Everyone should have a stash of easy recipes. You know, the kind that you can throw together in 10 minutes. This super simple cucumber dill salad is just that. Fresh cucumbers come together with vibrant dill and sharp red onions in a honey-sweetened vinaigrette.
Jump to Recipe | What is it? | What's in it? | Tips | Variations | Questions
What is it?
Cucumbers are summer vegetables in the Curcubit family, and are related to winter squash, zucchini, pumpkins, and watermelon.
They have a cool energy and mellow, light flavor. Because their flavor is so mild, they're a perfect partner for all sorts of vibrant, bright ingredients. Throughout the world, you'll find cucumber salads.
You'll find versions of Cucumber Salad in Asia, Eastern Europe, and the Mediterranean. Eastern European versions typically partner cucumbers with cultured dairy and fresh dill, while many versions from Mediterranean traditions add tomatoes.
Popular versions in Asia partner cucumbers with chilies, vinegar, and sometimes sesame or soy. Korean cucumber salad is similar to cucumber kimchi, using gochugaru, garlic, and green onions.
What's in it?
While versions vary from recipe to recipe, most will include alliums, fresh herbs or chilies, and a source of acid and a source of salt. In this version, you'll partner cucumber slices with thinly sliced red onion, apple cider vinegar, plenty of fresh dill, and just a touch of honey.
- Cucumbers are the foundation of the recipe. Use firm cucumbers with thin skin. Just about any cucumber will work including English cucumbers or Persian and Armenian varieties. Avoid pickling cucumbers.
- Red onions bright a sharpness to the recipe. You can easily swap in shallots for the red onions if you prefer, and green onions can work in a pinch.
- Apple cider vinegar gives the cucumber dill salad recipe a much-needed punch of acid, and it partners well with honey which provides the right balance of sweetness.
- Fresh dill is the prominent flavor in the recipe. It gives the salad a gorgeous color, complementing the soft pale green of sliced cucumbers.
- Black pepper is a natural partner for dill. For the biggest impact, grind the black peppercorns right before you serve the salad.
This cucumber salad only takes about ten minutes to make. You slice, toss everything in a large bowl, mix and serve. Easy.
While the recipe is a cinch to make, there are still a few tips you'll want to keep in mind.
- Peel the cucumbers to prevent bitterness. If you know your cucumbers will be sweet all the way through, from skin to seed, then it's fine to keep the skin on.
- Salt the cucumbers and let them sit for about 10 minutes in a strainer. Cucumbers have a very high water content, and your salad may be too watery if you skip this step.
- Go heavy on the dill. Where other versions of this recipe call for only a tablespoon or two of fresh dill, I'd encourage you to use a fair amount more - up to ¼ cup. Dill is the primary flavor of this cucumber salad, so you don't want to skimp.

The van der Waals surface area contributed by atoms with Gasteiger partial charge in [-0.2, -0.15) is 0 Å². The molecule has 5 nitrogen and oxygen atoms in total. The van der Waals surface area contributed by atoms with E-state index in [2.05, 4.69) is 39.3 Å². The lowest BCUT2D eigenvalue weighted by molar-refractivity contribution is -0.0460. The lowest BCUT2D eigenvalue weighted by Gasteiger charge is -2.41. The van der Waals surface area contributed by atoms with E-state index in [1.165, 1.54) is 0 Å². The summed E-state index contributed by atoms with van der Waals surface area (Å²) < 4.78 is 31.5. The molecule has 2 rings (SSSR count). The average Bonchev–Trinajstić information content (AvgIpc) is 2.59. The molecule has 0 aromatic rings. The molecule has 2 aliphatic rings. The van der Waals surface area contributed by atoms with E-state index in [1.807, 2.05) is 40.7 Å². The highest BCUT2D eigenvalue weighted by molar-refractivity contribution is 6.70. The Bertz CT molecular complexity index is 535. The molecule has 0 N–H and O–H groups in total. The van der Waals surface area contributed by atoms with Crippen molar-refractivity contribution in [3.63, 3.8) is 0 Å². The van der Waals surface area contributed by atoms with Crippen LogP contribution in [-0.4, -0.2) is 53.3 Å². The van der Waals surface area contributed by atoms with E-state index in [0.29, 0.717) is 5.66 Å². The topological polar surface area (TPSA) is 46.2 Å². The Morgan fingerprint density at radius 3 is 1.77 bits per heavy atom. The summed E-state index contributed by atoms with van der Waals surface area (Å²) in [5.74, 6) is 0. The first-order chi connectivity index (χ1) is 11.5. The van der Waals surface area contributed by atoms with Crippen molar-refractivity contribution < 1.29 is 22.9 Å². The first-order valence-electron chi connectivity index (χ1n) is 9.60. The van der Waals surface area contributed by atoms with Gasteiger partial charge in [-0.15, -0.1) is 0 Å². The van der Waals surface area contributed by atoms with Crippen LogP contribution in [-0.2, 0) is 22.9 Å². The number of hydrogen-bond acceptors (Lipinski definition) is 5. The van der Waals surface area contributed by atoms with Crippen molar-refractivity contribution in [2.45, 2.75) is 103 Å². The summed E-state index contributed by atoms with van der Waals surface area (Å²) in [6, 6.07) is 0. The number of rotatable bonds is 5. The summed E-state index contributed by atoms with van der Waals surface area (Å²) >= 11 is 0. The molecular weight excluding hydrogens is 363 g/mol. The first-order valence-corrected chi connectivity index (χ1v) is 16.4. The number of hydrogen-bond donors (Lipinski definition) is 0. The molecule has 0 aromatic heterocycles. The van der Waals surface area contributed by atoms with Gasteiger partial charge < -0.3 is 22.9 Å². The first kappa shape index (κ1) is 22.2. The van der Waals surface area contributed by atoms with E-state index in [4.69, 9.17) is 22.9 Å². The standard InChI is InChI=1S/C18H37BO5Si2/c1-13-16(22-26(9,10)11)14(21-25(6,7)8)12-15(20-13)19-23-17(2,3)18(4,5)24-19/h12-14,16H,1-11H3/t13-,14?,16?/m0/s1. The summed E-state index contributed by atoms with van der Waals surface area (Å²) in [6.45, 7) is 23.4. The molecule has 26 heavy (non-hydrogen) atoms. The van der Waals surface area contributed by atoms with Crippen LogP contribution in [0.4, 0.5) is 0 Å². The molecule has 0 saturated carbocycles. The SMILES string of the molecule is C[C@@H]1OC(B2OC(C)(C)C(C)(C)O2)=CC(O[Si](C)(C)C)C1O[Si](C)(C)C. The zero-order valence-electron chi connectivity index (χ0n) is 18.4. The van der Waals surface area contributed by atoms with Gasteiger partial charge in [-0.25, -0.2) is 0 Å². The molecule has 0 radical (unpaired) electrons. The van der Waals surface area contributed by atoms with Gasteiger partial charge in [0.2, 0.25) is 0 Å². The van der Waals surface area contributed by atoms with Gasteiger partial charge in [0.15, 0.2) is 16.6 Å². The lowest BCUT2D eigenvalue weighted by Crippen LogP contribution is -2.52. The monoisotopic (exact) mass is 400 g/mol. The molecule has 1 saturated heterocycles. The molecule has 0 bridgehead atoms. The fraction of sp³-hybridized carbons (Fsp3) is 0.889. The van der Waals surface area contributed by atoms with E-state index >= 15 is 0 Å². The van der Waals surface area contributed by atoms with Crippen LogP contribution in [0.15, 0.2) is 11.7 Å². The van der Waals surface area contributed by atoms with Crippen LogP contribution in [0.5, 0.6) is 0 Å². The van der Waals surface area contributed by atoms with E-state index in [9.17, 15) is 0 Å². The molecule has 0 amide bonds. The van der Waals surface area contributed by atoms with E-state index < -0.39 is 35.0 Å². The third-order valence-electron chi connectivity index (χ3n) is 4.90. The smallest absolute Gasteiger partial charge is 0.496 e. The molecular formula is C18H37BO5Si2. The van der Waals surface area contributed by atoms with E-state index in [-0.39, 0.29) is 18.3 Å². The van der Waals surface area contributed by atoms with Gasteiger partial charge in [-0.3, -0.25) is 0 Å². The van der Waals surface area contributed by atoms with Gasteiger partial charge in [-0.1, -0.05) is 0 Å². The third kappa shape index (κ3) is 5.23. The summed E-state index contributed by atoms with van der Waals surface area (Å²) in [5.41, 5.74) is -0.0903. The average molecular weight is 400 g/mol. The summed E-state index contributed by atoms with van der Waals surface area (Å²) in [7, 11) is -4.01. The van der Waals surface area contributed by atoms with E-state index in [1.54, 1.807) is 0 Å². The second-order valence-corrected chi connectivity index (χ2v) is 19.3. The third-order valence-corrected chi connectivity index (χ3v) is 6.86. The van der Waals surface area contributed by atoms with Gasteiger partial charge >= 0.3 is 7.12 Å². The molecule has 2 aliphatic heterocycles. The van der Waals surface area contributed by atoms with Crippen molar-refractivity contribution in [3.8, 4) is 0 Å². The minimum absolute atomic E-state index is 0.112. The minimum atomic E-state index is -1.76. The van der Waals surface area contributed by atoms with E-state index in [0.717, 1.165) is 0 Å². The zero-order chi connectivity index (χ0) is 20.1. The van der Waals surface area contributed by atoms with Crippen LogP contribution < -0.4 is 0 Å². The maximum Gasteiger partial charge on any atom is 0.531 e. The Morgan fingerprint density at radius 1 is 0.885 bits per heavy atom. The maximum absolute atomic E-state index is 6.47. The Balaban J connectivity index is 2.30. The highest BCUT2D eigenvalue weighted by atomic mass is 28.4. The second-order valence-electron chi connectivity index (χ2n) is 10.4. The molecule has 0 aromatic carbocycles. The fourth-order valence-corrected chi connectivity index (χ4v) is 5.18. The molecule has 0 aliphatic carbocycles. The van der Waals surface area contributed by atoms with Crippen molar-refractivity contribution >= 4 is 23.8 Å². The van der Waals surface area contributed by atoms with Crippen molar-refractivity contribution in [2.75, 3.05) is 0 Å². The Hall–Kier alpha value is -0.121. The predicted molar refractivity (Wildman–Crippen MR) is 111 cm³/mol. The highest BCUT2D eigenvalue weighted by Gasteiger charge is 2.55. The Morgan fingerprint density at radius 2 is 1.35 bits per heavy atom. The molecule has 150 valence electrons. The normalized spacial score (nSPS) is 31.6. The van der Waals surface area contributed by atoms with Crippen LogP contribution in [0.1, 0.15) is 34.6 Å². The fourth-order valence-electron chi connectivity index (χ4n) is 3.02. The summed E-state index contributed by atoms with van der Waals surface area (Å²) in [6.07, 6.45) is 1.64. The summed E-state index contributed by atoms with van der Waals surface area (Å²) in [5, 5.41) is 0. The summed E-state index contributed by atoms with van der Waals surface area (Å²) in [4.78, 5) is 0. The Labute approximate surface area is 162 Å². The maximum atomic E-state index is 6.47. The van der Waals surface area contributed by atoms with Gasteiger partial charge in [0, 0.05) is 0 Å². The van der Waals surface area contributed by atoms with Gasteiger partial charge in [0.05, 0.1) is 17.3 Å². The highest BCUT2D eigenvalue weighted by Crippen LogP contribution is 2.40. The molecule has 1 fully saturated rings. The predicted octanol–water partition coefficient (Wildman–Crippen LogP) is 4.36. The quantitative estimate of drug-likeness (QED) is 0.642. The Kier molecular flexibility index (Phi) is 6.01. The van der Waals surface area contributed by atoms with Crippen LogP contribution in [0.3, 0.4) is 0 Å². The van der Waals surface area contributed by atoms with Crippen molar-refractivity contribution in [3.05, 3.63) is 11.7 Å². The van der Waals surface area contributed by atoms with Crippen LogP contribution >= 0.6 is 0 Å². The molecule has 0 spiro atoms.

Cucumber Salad Variations
Make a creamy cucumber salad by adding ½ cup sour cream, homemade yogurt, or kefir. Cut the apple cider vinegar down to 1 tablespoon.
Switch up the herbs. While this version of cucumber salad calls for dill, you can also add whichever herbs you have on hand. Tender, leafy herbs work well for the salad, so choose mint, parsley, tarragon, chives, or a combination of them.
For a Greek-inspired cucumber salad recipe, swap 1 tablespoon red wine vinegar for the apple cider vinegar, and add ½ cup yogurt. Add some crumbled feta cheese for a little more substance.
Add chopped fresh tomatoes and plenty of parsley for a Tomato and Cucumber Salad Recipe.
You can keep this cucumber dill salad in an airtight container in the fridge for up to 3 days.
Yes, the salad keeps well, and you can make it up to 3 days in advance.
English and Persian cucumbers work particularly well in this recipe. The pale-skinned, serpentine Armenian cucumber is also a nice option. Avoid pickling cucumbers as their flesh tends to be a little too starchy for this recipe.
For this cucumber dill salad, you'll peel the cucumbers first, and then slice them thinly crosswise into rounds about ⅛ inch thick. A mandoline works perfectly for slicing the cucumbers, but a sharp knife and skilled hand is fine, too.
If the cucumber is mature, the seeds may be tough or bitter. If you taste the cucumber and find that to be the case, peel it, and then slice it in half length-wise, exposing the seeds. Scoop out and discard the seeds, and then slice the cucumber halves thinly cross-wise into half-moons.
If the skin of your cucumbers tastes bitter, peel them. If the cucumber is sweet all the way through and the skin thin and pleasant to eat, it's fine to keep it on.
Some cucumbers have bitter-tasting skin. The bitterness comes from a compound found in cucumbers and similar plants called curcubitacin.
Weather patterns, age at harvest, and other factors can increase the bitterness in cucumbers. Dry growing conditions, nutrient-poor soil, and lack of sun can produce a thick, bitter peel.
For this reason, you might have better luck finding sweet cucumbers from a local, organic grower at your farmer's market than at the grocery store.